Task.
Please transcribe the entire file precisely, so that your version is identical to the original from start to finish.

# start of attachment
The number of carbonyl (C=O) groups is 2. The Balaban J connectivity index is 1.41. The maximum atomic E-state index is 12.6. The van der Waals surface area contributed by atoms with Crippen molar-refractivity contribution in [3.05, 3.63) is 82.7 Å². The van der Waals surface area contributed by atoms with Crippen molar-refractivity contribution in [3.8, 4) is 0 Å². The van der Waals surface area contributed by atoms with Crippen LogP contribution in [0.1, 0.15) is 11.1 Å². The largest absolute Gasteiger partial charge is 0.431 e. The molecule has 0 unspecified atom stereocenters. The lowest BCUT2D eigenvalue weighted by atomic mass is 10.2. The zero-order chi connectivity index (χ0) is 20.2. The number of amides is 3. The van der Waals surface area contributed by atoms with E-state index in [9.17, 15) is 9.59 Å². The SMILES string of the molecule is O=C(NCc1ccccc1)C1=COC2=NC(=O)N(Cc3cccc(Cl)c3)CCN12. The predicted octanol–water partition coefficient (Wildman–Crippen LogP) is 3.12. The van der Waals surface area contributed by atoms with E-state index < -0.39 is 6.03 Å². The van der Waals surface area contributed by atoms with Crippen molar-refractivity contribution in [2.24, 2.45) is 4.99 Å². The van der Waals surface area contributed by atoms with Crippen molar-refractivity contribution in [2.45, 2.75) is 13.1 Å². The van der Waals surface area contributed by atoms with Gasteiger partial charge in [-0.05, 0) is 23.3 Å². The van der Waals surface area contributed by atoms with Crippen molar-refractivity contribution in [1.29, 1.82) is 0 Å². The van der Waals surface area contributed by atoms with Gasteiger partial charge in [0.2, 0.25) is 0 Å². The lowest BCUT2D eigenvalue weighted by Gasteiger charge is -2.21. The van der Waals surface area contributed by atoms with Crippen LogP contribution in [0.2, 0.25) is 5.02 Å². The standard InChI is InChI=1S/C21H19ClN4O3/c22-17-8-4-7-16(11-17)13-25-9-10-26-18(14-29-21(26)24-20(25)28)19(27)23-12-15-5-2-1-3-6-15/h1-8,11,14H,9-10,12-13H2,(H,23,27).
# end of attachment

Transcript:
The number of carbonyl (C=O) groups is 2. The Balaban J connectivity index is 1.41. The maximum atomic E-state index is 12.6. The van der Waals surface area contributed by atoms with Crippen molar-refractivity contribution in [3.05, 3.63) is 82.7 Å². The van der Waals surface area contributed by atoms with Crippen molar-refractivity contribution in [3.8, 4) is 0 Å². The van der Waals surface area contributed by atoms with Crippen LogP contribution in [0.1, 0.15) is 11.1 Å². The largest absolute Gasteiger partial charge is 0.431 e. The molecule has 0 unspecified atom stereocenters. The lowest BCUT2D eigenvalue weighted by atomic mass is 10.2. The zero-order chi connectivity index (χ0) is 20.2. The number of amides is 3. The van der Waals surface area contributed by atoms with E-state index in [9.17, 15) is 9.59 Å². The SMILES string of the molecule is O=C(NCc1ccccc1)C1=COC2=NC(=O)N(Cc3cccc(Cl)c3)CCN12. The predicted octanol–water partition coefficient (Wildman–Crippen LogP) is 3.12. The van der Waals surface area contributed by atoms with E-state index < -0.39 is 6.03 Å². The van der Waals surface area contributed by atoms with Crippen molar-refractivity contribution in [2.24, 2.45) is 4.99 Å². The van der Waals surface area contributed by atoms with Crippen molar-refractivity contribution in [2.45, 2.75) is 13.1 Å². The van der Waals surface area contributed by atoms with Gasteiger partial charge in [-0.05, 0) is 23.3 Å². The van der Waals surface area contributed by atoms with Crippen molar-refractivity contribution in [1.29, 1.82) is 0 Å². The van der Waals surface area contributed by atoms with Gasteiger partial charge in [0.2, 0.25) is 0 Å². The lowest BCUT2D eigenvalue weighted by Gasteiger charge is -2.21. The van der Waals surface area contributed by atoms with Crippen LogP contribution in [0.2, 0.25) is 5.02 Å². The standard InChI is InChI=1S/C21H19ClN4O3/c22-17-8-4-7-16(11-17)13-25-9-10-26-18(14-29-21(26)24-20(25)28)19(27)23-12-15-5-2-1-3-6-15/h1-8,11,14H,9-10,12-13H2,(H,23,27).